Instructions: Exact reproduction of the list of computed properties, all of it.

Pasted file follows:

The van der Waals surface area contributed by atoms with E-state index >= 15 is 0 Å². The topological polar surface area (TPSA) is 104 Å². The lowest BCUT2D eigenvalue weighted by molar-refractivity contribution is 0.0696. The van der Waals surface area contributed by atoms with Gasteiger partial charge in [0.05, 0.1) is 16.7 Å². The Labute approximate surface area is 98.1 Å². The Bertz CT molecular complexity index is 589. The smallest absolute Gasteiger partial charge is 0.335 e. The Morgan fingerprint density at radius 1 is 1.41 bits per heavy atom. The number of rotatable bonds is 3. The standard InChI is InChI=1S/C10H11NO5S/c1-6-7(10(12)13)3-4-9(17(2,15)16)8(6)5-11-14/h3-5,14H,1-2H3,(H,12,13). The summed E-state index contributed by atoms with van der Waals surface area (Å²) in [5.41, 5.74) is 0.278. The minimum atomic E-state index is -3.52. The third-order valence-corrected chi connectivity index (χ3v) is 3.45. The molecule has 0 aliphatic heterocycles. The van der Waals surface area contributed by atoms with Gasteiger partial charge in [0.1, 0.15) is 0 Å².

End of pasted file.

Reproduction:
The van der Waals surface area contributed by atoms with E-state index >= 15 is 0 Å². The topological polar surface area (TPSA) is 104 Å². The lowest BCUT2D eigenvalue weighted by molar-refractivity contribution is 0.0696. The van der Waals surface area contributed by atoms with Gasteiger partial charge in [0.05, 0.1) is 16.7 Å². The Labute approximate surface area is 98.1 Å². The Bertz CT molecular complexity index is 589. The smallest absolute Gasteiger partial charge is 0.335 e. The Morgan fingerprint density at radius 1 is 1.41 bits per heavy atom. The number of rotatable bonds is 3. The standard InChI is InChI=1S/C10H11NO5S/c1-6-7(10(12)13)3-4-9(17(2,15)16)8(6)5-11-14/h3-5,14H,1-2H3,(H,12,13). The summed E-state index contributed by atoms with van der Waals surface area (Å²) in [5.41, 5.74) is 0.278. The minimum atomic E-state index is -3.52. The third-order valence-corrected chi connectivity index (χ3v) is 3.45. The molecule has 0 aliphatic heterocycles. The van der Waals surface area contributed by atoms with Gasteiger partial charge in [0.1, 0.15) is 0 Å².